Monday, April 16, 2012

Union rebel's violent life

In 1994 he was part of a teenaged gang that nearly beat to death an off-duty NYPD sergeant named Louis Cosentino who’d dared to tell them to shut up as they partied loudly in the pre-dawn hours

 Eric Gundersen (left) has a history of violence.
Eric Gundersen (left) has a history of violence.


ERIC GUNDERSEN is the earnest face of a new union that’s trying to usurp the biggest construction union in the city — the 25,000-member District Council of Carpenters.

Eric Gundersen in his youth.
Representing the upstart Amalgamated Carpenters and Joiners, Gundersen gives quotes to the press and provides sworn testimony to the National Labor Relations Board.

What he doesn’t reveal is his remarkably violent past.

In 1994 he was part of a teenaged gang that nearly beat to death an off-duty NYPD sergeant named Louis Cosentino who’d dared to tell them to shut up as they partied loudly in the pre-dawn hours. Gundersen and seven fellow thugs kicked out all of Cosentino’s teeth and broke nearly every bone in his face. The News’ front page blared, “Punks beat cop so badly YOU CAN’T TELL IT’S HIM.”

“I don’t think a guy like that should represent a union,” an appalled Cosentino, who still lives in Brooklyn, told the News last week. “Your image should be above board and your word should be good. You shouldn’t be an antagonistic person.”

A News investigation has found the thuggishness Gundersen displayed in the attack on Cosentino remained a constant during the years he’s served as a union member.

Retired Transit Police Dept.
 Sgt. Louis Cosentino.
Gundersen — who did not respond to repeated requests for comment — joined a District Council of Carpenters affiliate, Local 1456, in 1998 shortly after serving his time in the Cosentino beat-down.

In 2002 he was busted in Brooklyn on 10 counts of assault, menacing and harassment. Court records don’t spell out what happened but reveal he pleaded guilty to one count of attempted assault. He served no jail time.

In June 2006, Gundersen was arrested again, this time charged with assault after he and two pals — including one who was a co-defendant in the Cosentino attack — ganged up on a worker who told one of them not to scratch his name into the bar at a Bay Ridge tavern. The trio beat the lone worker savagely, with one defendant slamming a pool ball into the worker’s face, records show. Gundersen pleaded to disorderly conduct and again did no time.

None of this was a problem with his union, Local 1456, until he was nominated as treasurer in 2010. When Gundersen told the Council about the Cosentino case — though not the other two arrests — they told him he couldn’t hold a leadership position. The law bars anyone convicted of serious crimes such as assault from holding union leadership positions.

Last July, Gundersen took a different tack when Local 1456 was dissolved after a court-appointed review officer overseeing the District Council found more corruption in the council and in Local 1456. Several leaders were kicked out of the union, and some formed the Amalgamated Carpenters and Joiners. Gundersen became part of the breakaway union’s organizing team and recently emerged as the group’s spokesman.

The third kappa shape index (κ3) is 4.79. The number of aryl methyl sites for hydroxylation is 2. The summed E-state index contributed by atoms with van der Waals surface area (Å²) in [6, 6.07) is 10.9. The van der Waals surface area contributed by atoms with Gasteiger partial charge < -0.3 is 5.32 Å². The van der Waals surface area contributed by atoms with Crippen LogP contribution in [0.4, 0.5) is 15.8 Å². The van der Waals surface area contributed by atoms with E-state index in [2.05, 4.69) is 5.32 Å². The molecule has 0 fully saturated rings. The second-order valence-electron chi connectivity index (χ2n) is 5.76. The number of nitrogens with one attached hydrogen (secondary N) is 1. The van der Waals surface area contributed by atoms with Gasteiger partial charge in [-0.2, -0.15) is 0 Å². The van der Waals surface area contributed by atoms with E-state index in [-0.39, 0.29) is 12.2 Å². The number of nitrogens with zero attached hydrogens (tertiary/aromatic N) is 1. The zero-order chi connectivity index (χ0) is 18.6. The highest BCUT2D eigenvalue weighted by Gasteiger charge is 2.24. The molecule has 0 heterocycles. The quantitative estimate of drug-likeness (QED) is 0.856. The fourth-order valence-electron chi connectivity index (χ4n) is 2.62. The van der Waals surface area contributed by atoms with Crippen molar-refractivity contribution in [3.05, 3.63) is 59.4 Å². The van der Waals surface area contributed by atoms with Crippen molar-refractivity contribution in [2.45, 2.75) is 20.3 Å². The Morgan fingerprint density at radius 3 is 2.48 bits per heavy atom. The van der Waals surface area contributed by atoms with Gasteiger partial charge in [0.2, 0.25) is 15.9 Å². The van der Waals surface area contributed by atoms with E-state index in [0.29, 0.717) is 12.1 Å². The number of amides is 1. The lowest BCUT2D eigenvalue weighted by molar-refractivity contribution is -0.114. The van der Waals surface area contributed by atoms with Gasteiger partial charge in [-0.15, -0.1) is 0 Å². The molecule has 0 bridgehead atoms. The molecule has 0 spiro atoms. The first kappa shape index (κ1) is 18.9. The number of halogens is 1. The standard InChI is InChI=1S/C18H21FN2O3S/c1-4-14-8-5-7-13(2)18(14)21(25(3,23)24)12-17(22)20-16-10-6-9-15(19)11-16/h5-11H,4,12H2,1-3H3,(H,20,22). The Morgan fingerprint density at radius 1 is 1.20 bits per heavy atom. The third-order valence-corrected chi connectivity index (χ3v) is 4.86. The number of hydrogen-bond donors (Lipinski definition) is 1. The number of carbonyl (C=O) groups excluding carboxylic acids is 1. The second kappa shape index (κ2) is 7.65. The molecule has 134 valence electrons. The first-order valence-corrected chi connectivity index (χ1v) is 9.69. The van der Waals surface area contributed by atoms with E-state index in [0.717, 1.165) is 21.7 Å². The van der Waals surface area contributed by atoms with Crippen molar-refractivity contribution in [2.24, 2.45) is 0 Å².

In December, he appeared at a National Labor Relations Board hearing, calling himself a “committee member” and describing the union’s plans. Early last month he repeated that role in an interview with the New York Times, stating, “They took our union. We’re looking to stand by ourselves and not have things shoved down our throat.”

Union carpenter Chris Porteus says
Gundersen physically attacked
him at this Harlem job site.
On March 12, Gundersen and another Amalgamated leader named John Harkin showed up at a job site uptown where Columbia University is building new classrooms. Chris Porteus, a District Council shop steward, was on the job and said the two tried to get on the site to lure workers away from the District Council. The job site superintendent told them they had no business on the property, Porteus said.

Porteus alleged that both men entered the property anyway, and that Harkin “got chesty with me,” pushing into him. Porteus said he pushed him back. Harkin says Porteus started it.

Porteus said, “Gundersen picked up a metal shackle and he started coming at me. He was going to punch me with it.” A security guard intervened and Gundersen backed away, but not before warning Porteus he was going to “find me off-site.”

“I don’t need that in my life right now. I’ve got to look over my shoulder when I’m leaving the site late at night,” Porteus said. “Why would you take a known criminal (to organize)?”

The Manhattan district attorney is now investigating the incident, sources say.

An attorney representing Amalgamated, Angelo Bisceglie, said he was unfamiliar with Gundersen’s criminal history. “He’s the father of a couple of kids, he’s a law-abiding citizen, and he’s doing his job,” Bisceglie said. “Eric is one of many carpenters who are basically trying to free themselves of the dictatorial system set up by the United Brotherhood of Carpenters.”

1 comment:

  1. This guys a punk as a newly certified shop steward. I can tell this guy only flexes and attacks when he's got the numbers on his side or he's handling someone physically inferior.


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